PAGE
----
That said, investing in art is not easy and, as with other passion assets, can involve a high level of risk. Art markets in particular are substantially different to other investment markets. They are small, opaque and controlled by a few powerful intermediaries. A painting does not have the income-producing stream of company shares. Illiquidity and subjectivity of valuing are also issues. Furthermore, the lack of any database or register of art sales and ownership compromises the available market intelligence and makes it harder to identify risks in art investment. Especially in comparison to financial institutions, it is a mostly unregulated industry and it is therefore little wonder that art and finance can make for uneasy bedfellows.

Avoid being the punchline

In the art market, the burden is on the buyer (or the investor) to establish that the work he or she buys has been legally obtained. It is therefore crucial to know as much as possible about an artwork’s ownership history before buying. There are unfortunately many examples of fraud in the art world, from the Old Masters forgery scandal to the Metropolitan Museum of Art’s public return of a bull’s head sculpture to Lebanon after it was revealed that the sculpture had been stolen. Even more alarming is the link between illicitly traded antiquities and the funding of terrorist activities.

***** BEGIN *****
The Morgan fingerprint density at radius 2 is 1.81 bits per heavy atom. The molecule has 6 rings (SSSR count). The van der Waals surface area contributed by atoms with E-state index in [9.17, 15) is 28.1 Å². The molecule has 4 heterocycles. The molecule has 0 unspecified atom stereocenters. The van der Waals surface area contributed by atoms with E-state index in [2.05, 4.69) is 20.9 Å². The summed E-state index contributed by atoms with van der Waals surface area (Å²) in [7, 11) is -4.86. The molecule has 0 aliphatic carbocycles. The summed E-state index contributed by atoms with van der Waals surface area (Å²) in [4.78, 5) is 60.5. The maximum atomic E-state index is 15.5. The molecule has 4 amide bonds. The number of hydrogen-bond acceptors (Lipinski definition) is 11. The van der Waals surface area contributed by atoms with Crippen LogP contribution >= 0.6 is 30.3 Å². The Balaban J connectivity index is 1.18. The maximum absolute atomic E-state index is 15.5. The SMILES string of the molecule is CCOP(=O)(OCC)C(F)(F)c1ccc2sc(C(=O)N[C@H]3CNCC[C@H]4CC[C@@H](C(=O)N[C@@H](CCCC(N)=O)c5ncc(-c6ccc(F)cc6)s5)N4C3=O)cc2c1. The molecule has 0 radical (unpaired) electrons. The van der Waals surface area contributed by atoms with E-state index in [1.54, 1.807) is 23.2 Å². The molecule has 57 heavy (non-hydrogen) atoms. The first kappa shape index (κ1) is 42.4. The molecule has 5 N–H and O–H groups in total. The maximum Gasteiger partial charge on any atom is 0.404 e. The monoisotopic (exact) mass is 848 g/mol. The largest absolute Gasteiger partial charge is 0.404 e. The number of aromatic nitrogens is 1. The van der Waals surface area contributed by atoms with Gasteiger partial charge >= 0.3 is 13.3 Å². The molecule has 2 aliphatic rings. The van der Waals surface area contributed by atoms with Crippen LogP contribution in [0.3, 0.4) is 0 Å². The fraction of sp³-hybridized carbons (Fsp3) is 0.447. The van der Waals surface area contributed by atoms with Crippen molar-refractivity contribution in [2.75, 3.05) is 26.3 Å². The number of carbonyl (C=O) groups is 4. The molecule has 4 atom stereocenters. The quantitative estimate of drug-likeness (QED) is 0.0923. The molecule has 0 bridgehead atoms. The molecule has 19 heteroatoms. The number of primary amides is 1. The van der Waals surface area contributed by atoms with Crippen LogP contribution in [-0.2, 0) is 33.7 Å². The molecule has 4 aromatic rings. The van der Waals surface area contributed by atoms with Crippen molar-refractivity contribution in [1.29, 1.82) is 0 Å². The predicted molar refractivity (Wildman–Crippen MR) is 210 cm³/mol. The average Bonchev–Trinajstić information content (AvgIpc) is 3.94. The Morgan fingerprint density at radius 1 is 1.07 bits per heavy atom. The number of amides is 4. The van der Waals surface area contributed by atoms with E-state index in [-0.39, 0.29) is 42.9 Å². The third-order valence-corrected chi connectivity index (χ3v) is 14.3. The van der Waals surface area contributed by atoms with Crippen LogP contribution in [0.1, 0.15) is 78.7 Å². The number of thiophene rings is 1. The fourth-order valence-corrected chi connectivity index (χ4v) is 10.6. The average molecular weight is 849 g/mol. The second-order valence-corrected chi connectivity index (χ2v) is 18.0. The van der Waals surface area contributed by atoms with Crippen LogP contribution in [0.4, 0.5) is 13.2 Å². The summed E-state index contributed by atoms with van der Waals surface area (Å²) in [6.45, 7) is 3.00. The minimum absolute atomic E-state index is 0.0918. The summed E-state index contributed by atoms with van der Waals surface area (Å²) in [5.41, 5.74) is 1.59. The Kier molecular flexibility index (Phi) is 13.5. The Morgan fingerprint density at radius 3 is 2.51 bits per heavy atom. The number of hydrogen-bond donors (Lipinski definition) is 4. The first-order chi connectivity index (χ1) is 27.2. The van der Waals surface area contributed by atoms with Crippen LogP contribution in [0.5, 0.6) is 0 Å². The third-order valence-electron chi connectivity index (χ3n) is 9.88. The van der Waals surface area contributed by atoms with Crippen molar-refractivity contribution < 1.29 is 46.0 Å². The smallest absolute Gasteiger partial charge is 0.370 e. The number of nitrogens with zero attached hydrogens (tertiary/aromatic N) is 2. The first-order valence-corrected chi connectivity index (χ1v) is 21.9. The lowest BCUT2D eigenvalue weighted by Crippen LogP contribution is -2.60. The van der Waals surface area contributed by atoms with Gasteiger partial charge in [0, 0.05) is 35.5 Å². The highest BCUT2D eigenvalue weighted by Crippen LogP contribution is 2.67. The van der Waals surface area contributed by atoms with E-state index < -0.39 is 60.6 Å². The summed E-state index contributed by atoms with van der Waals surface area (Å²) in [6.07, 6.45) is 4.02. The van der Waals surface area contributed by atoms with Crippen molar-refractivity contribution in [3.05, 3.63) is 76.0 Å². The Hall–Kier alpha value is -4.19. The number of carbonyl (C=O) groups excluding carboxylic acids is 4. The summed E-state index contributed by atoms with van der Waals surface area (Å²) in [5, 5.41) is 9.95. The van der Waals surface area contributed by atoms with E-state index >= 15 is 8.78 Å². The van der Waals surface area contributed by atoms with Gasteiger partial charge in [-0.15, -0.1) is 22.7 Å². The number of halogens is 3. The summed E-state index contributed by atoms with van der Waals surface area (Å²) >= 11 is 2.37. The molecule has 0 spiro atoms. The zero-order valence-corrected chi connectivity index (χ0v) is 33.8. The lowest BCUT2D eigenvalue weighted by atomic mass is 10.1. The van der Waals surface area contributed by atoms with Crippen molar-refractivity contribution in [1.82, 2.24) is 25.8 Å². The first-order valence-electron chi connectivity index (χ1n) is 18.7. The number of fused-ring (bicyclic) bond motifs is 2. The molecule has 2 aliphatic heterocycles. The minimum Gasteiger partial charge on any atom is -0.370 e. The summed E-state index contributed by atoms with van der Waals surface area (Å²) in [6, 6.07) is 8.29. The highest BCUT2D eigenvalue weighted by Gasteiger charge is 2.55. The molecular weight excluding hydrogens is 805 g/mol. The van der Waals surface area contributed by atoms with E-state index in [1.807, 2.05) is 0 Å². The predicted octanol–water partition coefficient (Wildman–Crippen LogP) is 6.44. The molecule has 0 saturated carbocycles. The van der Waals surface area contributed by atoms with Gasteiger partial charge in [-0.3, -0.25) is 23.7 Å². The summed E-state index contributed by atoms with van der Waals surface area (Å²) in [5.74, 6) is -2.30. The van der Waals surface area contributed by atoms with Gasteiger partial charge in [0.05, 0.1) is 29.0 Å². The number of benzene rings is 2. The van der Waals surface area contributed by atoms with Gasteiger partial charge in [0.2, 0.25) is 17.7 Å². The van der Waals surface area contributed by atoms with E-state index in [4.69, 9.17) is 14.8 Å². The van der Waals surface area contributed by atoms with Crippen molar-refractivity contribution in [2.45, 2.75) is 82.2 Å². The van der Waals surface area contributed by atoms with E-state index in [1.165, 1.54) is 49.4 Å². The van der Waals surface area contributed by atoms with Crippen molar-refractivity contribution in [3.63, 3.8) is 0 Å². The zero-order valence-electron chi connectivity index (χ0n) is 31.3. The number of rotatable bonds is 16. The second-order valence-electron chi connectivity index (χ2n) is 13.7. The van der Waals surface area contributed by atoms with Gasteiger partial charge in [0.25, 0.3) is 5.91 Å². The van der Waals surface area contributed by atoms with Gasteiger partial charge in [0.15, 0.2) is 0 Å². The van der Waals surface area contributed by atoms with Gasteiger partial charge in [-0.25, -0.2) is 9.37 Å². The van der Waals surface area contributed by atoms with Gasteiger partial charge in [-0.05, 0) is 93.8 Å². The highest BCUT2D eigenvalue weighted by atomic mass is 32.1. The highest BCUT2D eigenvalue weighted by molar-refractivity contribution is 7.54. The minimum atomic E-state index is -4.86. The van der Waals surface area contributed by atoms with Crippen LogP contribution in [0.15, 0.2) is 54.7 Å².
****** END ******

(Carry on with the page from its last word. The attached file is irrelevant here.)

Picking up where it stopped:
However, there are practical steps an investor can take before purchasing or investing in a passion asset, which may help to minimise the hazards involved.

Outlined below is a checklist of precautions and considerations to address before making a passion investment. Allied with experienced legal counsel, these can help inform investment decisions and mitigate risk.

Due diligence: Investing in art and other passion assets

Undertaking due diligence is vital for the investor. However, public information about an artwork may be limited. Most sales are kept private and at times it is impossible to know the buyer, the seller or even the work’s final price. Therefore it is essential to gain as much information as possible about an asset before purchase or before investing in a fund. When investing in an expensive asset like a high value art piece, legal knowledge and expertise can help to guide through the complex due diligence process, as well as providing a neutral third party.